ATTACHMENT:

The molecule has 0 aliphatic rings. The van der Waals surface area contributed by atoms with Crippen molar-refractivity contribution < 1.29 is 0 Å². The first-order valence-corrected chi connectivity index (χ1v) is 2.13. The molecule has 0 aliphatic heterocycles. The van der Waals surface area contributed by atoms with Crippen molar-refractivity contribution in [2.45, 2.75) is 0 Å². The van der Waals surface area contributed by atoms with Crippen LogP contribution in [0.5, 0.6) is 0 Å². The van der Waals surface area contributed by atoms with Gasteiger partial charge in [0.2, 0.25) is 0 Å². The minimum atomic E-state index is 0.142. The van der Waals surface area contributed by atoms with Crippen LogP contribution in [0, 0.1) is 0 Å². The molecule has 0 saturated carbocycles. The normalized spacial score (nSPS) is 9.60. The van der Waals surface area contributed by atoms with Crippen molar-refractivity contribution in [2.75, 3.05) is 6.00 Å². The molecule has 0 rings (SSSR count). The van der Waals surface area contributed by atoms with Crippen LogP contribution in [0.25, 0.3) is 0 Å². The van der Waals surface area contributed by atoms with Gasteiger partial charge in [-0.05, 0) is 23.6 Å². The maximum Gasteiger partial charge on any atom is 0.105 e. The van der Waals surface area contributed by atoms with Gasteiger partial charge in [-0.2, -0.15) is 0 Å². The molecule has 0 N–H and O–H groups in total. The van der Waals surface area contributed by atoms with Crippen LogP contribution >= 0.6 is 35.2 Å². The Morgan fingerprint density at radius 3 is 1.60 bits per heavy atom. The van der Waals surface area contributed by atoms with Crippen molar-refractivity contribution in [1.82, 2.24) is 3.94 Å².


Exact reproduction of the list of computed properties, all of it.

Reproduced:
The molecule has 0 aliphatic rings. The van der Waals surface area contributed by atoms with Crippen molar-refractivity contribution < 1.29 is 0 Å². The first-order valence-corrected chi connectivity index (χ1v) is 2.13. The molecule has 0 aliphatic heterocycles. The van der Waals surface area contributed by atoms with Crippen molar-refractivity contribution in [2.45, 2.75) is 0 Å². The van der Waals surface area contributed by atoms with Crippen LogP contribution in [0.5, 0.6) is 0 Å². The van der Waals surface area contributed by atoms with Gasteiger partial charge in [0.2, 0.25) is 0 Å². The minimum atomic E-state index is 0.142. The van der Waals surface area contributed by atoms with Crippen LogP contribution in [0, 0.1) is 0 Å². The molecule has 0 saturated carbocycles. The normalized spacial score (nSPS) is 9.60. The van der Waals surface area contributed by atoms with Crippen molar-refractivity contribution in [2.75, 3.05) is 6.00 Å². The molecule has 0 rings (SSSR count). The van der Waals surface area contributed by atoms with Crippen LogP contribution in [0.25, 0.3) is 0 Å². The van der Waals surface area contributed by atoms with Gasteiger partial charge in [-0.05, 0) is 23.6 Å². The maximum Gasteiger partial charge on any atom is 0.105 e. The van der Waals surface area contributed by atoms with Gasteiger partial charge in [-0.2, -0.15) is 0 Å². The molecule has 0 N–H and O–H groups in total. The van der Waals surface area contributed by atoms with Crippen LogP contribution >= 0.6 is 35.2 Å². The Morgan fingerprint density at radius 3 is 1.60 bits per heavy atom. The van der Waals surface area contributed by atoms with Crippen molar-refractivity contribution in [1.82, 2.24) is 3.94 Å².